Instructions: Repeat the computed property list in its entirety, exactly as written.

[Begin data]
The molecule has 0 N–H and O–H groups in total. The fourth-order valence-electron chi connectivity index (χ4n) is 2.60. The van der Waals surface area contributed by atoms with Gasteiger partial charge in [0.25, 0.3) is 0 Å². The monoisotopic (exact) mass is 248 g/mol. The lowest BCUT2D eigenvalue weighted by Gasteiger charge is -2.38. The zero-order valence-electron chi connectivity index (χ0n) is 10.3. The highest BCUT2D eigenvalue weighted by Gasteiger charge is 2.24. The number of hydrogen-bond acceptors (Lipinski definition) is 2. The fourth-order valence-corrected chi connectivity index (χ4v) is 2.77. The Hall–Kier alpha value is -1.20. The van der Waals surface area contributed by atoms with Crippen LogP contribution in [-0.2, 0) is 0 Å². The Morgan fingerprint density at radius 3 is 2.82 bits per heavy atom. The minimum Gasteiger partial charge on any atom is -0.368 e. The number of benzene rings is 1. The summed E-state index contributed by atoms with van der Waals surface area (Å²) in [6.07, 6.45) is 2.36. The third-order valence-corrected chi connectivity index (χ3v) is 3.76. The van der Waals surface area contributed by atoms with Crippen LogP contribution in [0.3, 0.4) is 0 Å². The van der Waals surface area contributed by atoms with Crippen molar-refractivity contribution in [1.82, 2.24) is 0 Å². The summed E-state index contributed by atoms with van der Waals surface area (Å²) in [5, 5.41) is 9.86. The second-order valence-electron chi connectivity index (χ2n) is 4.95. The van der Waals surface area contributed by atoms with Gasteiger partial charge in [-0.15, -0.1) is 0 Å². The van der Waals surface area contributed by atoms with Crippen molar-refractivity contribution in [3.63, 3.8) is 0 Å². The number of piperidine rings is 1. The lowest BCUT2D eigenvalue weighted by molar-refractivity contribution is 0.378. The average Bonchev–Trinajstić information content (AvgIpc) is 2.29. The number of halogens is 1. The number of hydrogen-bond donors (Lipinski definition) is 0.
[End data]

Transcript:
The molecule has 0 N–H and O–H groups in total. The fourth-order valence-electron chi connectivity index (χ4n) is 2.60. The van der Waals surface area contributed by atoms with Gasteiger partial charge in [0.25, 0.3) is 0 Å². The monoisotopic (exact) mass is 248 g/mol. The lowest BCUT2D eigenvalue weighted by Gasteiger charge is -2.38. The zero-order valence-electron chi connectivity index (χ0n) is 10.3. The highest BCUT2D eigenvalue weighted by Gasteiger charge is 2.24. The number of hydrogen-bond acceptors (Lipinski definition) is 2. The fourth-order valence-corrected chi connectivity index (χ4v) is 2.77. The Hall–Kier alpha value is -1.20. The van der Waals surface area contributed by atoms with Crippen LogP contribution in [-0.2, 0) is 0 Å². The Morgan fingerprint density at radius 3 is 2.82 bits per heavy atom. The minimum Gasteiger partial charge on any atom is -0.368 e. The number of benzene rings is 1. The summed E-state index contributed by atoms with van der Waals surface area (Å²) in [6.07, 6.45) is 2.36. The third-order valence-corrected chi connectivity index (χ3v) is 3.76. The van der Waals surface area contributed by atoms with Crippen LogP contribution in [0.3, 0.4) is 0 Å². The van der Waals surface area contributed by atoms with Crippen molar-refractivity contribution in [1.82, 2.24) is 0 Å². The summed E-state index contributed by atoms with van der Waals surface area (Å²) in [5, 5.41) is 9.86. The second-order valence-electron chi connectivity index (χ2n) is 4.95. The van der Waals surface area contributed by atoms with Gasteiger partial charge in [-0.15, -0.1) is 0 Å². The van der Waals surface area contributed by atoms with Crippen molar-refractivity contribution in [3.63, 3.8) is 0 Å². The number of piperidine rings is 1. The lowest BCUT2D eigenvalue weighted by molar-refractivity contribution is 0.378. The average Bonchev–Trinajstić information content (AvgIpc) is 2.29. The number of halogens is 1. The number of hydrogen-bond donors (Lipinski definition) is 0.